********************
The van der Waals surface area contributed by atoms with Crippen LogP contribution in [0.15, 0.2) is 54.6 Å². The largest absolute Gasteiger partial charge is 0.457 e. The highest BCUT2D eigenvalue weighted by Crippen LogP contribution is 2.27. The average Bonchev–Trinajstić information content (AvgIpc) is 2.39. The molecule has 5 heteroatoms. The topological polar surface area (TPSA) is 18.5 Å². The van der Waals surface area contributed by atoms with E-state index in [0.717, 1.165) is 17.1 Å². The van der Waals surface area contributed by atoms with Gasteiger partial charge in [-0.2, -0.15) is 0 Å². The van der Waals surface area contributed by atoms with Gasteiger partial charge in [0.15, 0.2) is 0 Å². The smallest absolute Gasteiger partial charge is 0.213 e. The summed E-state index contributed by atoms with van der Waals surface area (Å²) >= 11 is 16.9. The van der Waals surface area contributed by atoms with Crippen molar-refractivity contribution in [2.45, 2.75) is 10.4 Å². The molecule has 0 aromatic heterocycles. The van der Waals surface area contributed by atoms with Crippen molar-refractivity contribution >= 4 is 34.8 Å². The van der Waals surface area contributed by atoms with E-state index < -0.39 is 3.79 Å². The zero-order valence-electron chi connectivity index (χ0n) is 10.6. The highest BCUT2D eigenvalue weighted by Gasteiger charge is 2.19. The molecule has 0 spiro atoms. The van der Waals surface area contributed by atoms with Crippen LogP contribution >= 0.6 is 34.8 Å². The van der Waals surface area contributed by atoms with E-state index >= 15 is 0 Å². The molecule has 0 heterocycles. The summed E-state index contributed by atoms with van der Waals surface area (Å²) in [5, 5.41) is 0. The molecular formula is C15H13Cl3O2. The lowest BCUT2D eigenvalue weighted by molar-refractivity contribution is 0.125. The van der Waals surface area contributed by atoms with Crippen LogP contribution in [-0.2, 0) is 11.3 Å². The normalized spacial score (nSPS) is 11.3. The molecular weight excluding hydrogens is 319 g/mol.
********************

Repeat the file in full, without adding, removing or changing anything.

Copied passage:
The van der Waals surface area contributed by atoms with Crippen LogP contribution in [0.15, 0.2) is 54.6 Å². The largest absolute Gasteiger partial charge is 0.457 e. The highest BCUT2D eigenvalue weighted by Crippen LogP contribution is 2.27. The average Bonchev–Trinajstić information content (AvgIpc) is 2.39. The molecule has 5 heteroatoms. The topological polar surface area (TPSA) is 18.5 Å². The van der Waals surface area contributed by atoms with E-state index in [0.717, 1.165) is 17.1 Å². The van der Waals surface area contributed by atoms with Gasteiger partial charge in [-0.2, -0.15) is 0 Å². The van der Waals surface area contributed by atoms with Gasteiger partial charge in [0.15, 0.2) is 0 Å². The smallest absolute Gasteiger partial charge is 0.213 e. The summed E-state index contributed by atoms with van der Waals surface area (Å²) >= 11 is 16.9. The van der Waals surface area contributed by atoms with Crippen molar-refractivity contribution in [2.45, 2.75) is 10.4 Å². The molecule has 0 aromatic heterocycles. The van der Waals surface area contributed by atoms with Crippen molar-refractivity contribution >= 4 is 34.8 Å². The van der Waals surface area contributed by atoms with E-state index < -0.39 is 3.79 Å². The zero-order valence-electron chi connectivity index (χ0n) is 10.6. The highest BCUT2D eigenvalue weighted by Gasteiger charge is 2.19. The molecule has 0 spiro atoms. The van der Waals surface area contributed by atoms with Crippen LogP contribution >= 0.6 is 34.8 Å². The van der Waals surface area contributed by atoms with E-state index >= 15 is 0 Å². The molecule has 0 heterocycles. The summed E-state index contributed by atoms with van der Waals surface area (Å²) in [5, 5.41) is 0. The molecular formula is C15H13Cl3O2. The lowest BCUT2D eigenvalue weighted by molar-refractivity contribution is 0.125. The van der Waals surface area contributed by atoms with Crippen LogP contribution in [-0.2, 0) is 11.3 Å². The normalized spacial score (nSPS) is 11.3. The molecular weight excluding hydrogens is 319 g/mol.